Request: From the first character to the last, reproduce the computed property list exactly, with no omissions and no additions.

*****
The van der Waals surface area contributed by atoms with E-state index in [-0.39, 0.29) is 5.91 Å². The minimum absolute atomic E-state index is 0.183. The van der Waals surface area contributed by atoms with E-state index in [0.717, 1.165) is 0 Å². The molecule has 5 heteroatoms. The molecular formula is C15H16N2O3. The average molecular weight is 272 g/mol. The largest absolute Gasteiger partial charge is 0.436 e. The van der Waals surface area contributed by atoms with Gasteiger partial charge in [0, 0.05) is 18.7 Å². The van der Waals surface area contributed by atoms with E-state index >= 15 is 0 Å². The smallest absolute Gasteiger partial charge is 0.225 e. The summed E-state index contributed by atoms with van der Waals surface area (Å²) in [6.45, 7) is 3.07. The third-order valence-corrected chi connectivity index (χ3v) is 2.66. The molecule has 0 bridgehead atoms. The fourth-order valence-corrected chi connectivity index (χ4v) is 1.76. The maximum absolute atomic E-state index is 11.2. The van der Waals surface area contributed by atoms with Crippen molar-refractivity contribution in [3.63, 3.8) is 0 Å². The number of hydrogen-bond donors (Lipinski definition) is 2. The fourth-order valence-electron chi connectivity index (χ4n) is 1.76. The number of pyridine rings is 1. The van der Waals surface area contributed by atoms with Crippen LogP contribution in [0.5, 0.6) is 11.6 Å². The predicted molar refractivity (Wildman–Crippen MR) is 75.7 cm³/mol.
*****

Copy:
The van der Waals surface area contributed by atoms with E-state index in [-0.39, 0.29) is 5.91 Å². The minimum absolute atomic E-state index is 0.183. The van der Waals surface area contributed by atoms with E-state index in [0.717, 1.165) is 0 Å². The molecule has 5 heteroatoms. The molecular formula is C15H16N2O3. The average molecular weight is 272 g/mol. The largest absolute Gasteiger partial charge is 0.436 e. The van der Waals surface area contributed by atoms with Gasteiger partial charge in [0, 0.05) is 18.7 Å². The van der Waals surface area contributed by atoms with E-state index >= 15 is 0 Å². The smallest absolute Gasteiger partial charge is 0.225 e. The summed E-state index contributed by atoms with van der Waals surface area (Å²) in [6.45, 7) is 3.07. The third-order valence-corrected chi connectivity index (χ3v) is 2.66. The molecule has 0 bridgehead atoms. The fourth-order valence-corrected chi connectivity index (χ4v) is 1.76. The maximum absolute atomic E-state index is 11.2. The van der Waals surface area contributed by atoms with Crippen molar-refractivity contribution in [3.63, 3.8) is 0 Å². The number of hydrogen-bond donors (Lipinski definition) is 2. The fourth-order valence-electron chi connectivity index (χ4n) is 1.76. The number of pyridine rings is 1. The van der Waals surface area contributed by atoms with Crippen LogP contribution in [0.5, 0.6) is 11.6 Å². The predicted molar refractivity (Wildman–Crippen MR) is 75.7 cm³/mol.